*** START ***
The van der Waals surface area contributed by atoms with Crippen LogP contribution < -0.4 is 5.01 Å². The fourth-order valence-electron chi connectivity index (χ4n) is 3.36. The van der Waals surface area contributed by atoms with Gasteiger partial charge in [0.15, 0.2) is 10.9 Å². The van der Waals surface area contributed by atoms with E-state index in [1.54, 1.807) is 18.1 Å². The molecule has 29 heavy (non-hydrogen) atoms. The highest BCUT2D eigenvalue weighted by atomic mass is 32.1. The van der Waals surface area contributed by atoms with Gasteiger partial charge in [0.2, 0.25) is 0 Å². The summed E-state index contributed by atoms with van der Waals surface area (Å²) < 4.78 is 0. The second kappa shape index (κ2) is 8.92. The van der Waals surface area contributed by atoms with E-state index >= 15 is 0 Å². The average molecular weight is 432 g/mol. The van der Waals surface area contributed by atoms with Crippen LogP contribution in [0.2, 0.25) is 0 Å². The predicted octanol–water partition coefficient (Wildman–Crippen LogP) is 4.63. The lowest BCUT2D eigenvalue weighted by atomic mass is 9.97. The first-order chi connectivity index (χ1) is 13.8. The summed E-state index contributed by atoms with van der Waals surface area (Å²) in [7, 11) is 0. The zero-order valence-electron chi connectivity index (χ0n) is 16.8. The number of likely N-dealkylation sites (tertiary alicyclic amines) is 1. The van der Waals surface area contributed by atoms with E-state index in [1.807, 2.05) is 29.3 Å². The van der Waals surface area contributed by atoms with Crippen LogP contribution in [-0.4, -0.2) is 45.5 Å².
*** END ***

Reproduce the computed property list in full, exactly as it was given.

The van der Waals surface area contributed by atoms with Crippen LogP contribution < -0.4 is 5.01 Å². The fourth-order valence-electron chi connectivity index (χ4n) is 3.36. The van der Waals surface area contributed by atoms with Gasteiger partial charge in [0.15, 0.2) is 10.9 Å². The van der Waals surface area contributed by atoms with E-state index in [1.54, 1.807) is 18.1 Å². The molecule has 29 heavy (non-hydrogen) atoms. The highest BCUT2D eigenvalue weighted by atomic mass is 32.1. The van der Waals surface area contributed by atoms with Gasteiger partial charge in [0.2, 0.25) is 0 Å². The summed E-state index contributed by atoms with van der Waals surface area (Å²) < 4.78 is 0. The second kappa shape index (κ2) is 8.92. The van der Waals surface area contributed by atoms with E-state index >= 15 is 0 Å². The average molecular weight is 432 g/mol. The van der Waals surface area contributed by atoms with Crippen LogP contribution in [0.2, 0.25) is 0 Å². The predicted octanol–water partition coefficient (Wildman–Crippen LogP) is 4.63. The lowest BCUT2D eigenvalue weighted by atomic mass is 9.97. The first-order chi connectivity index (χ1) is 13.8. The summed E-state index contributed by atoms with van der Waals surface area (Å²) in [7, 11) is 0. The zero-order valence-electron chi connectivity index (χ0n) is 16.8. The number of likely N-dealkylation sites (tertiary alicyclic amines) is 1. The van der Waals surface area contributed by atoms with E-state index in [1.807, 2.05) is 29.3 Å². The van der Waals surface area contributed by atoms with Crippen LogP contribution in [-0.4, -0.2) is 45.5 Å².